10And in the house the disciples asked him again about this matter. 11And he said to them, “Whoever divorces his wife and marries another commits adultery against her, 12and if she divorces her husband and marries another, she commits adultery.” Mark 10:10-12

On the heals of Jesus’ public ministry, comes his private ministry to his disciples.  Once removed from the crowds they ask Jesus to clarify this difficult teaching.  The plainest reading of these verses would seem to indicate that Jesus makes no allowance for divorce or re-marriage.  But when we read Matthew’s account of this teaching, it seems that Jesus does make one allowance.   Matthew 19:9: “And I say to you: whoever divorces his wife, except for sexual immorality, and marries another, commits adultery.” Why the difference between Mark’s account and Matthew’s account?  John Stott is helpful at this point:

“It seems far more likely that its absence from Mark and Luke is due not to their ignorance of it but to their acceptance of it as something taken for granted.  After all, under Mosaic law adultery was punishable by death (although the death penalty for this offense seems to have fallen into disuse by the time of Jesus) so nobody would have questioned that marital unfaithfulness was a just ground for divorce.” (John Stott, Christian Counter Culture, p.96-97)

Divorce for Sexual Immorality

Matthew 19:9 is known as the “exception clause.”  Jesus allows for, but certainly does not command, divorce in the case of sexual immorality.  Sexual immorality is so serious it can sever the permanent union of marriage.

The word that is used in Matthew 19:9 for sexual immorality is the Greek word porneia.  This is the word from which we get the word pornography.  There is some debate as to exactly what Jesus meant by porneia.  Is this a synonym for adultery?  Are other sexual sins included in this?  Debate continues among Bible scholars and therefore we must approach this topic with humility.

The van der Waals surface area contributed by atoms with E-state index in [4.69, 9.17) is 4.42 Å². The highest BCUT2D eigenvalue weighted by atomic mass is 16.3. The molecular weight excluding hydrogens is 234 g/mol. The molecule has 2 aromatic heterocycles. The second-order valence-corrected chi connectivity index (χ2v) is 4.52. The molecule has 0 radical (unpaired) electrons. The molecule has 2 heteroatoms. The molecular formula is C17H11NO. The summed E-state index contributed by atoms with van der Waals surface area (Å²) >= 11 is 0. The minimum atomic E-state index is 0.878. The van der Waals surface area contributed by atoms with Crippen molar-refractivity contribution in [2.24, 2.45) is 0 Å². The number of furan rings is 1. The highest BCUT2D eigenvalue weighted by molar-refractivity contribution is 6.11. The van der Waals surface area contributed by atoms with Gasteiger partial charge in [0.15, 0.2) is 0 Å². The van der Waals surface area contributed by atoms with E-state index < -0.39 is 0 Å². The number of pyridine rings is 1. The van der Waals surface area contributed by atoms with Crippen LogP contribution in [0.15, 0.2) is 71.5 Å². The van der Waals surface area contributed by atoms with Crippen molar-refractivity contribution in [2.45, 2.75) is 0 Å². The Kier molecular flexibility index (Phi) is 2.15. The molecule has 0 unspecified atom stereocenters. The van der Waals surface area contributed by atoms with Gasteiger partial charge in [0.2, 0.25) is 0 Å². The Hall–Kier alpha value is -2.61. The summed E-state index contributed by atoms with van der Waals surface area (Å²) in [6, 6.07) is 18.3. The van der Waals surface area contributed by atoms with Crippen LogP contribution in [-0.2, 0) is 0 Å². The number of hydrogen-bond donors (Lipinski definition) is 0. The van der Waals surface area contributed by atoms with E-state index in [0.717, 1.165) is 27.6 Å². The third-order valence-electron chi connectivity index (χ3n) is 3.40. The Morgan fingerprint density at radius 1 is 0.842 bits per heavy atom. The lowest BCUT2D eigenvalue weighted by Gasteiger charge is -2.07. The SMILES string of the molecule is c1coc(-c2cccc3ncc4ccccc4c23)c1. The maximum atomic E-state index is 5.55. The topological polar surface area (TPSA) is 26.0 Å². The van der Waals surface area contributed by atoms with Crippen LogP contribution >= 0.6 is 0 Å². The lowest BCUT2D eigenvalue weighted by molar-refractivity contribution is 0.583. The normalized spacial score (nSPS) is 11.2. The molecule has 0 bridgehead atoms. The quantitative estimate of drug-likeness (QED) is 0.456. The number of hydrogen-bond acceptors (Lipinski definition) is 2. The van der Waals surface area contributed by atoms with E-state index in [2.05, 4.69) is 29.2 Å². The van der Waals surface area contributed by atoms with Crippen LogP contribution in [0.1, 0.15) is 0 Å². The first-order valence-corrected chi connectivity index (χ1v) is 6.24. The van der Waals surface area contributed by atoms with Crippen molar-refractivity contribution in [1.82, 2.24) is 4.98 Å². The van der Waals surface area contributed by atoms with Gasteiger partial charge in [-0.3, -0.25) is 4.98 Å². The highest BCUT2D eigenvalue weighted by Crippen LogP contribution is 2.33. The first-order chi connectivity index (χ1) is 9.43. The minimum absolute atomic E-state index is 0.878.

Divorce for Abandonment by an Unbelieving Spouse

So Jesus allows for (but does not command) divorce in the case of sexual immorality.  There is one other passage that can be added to the “exception clause” for divorce and it is found in 1 Corinthians 7:15 – “But if the unbelieving partner separates, let it be so. In such cases the brother or sister is not enslaved. God has called you to peace.”  The context for this verse is a mixed marriage between a believer and an unbeliever.  And Paul says if the unbelieving spouse abandons the believing spouse, then the believing spouse is free to pursue a divorce.

And so we see the New Testament allows for divorce in two cases: sexual immorality and abandonment by an unbelieving spouse.  The Scriptures do not lay out for us every situation in which divorce is allowable.  And so again we might approach this topic with humility looking to the Lord to give guidance.

Our church sits first and foremost under the authority of Scripture and what God has revealed there.  And under Scripture we have the Westminster Confession of Faith.  I hold the Westminster Confession to be a faithful exposition of Scripture and so I find it helpful to consult the Confession on this topic.

Westminster Confession of Faith 24.6: “Although the corruption of man be such as is apt to study arguments unduly to put asunder those whom God has joined together in marriage: yet, nothing but adultery, or such wilful desertion as can no way be remedied by the Church, or civil magistrate, is cause sufficient of dissolving the bond of marriage.”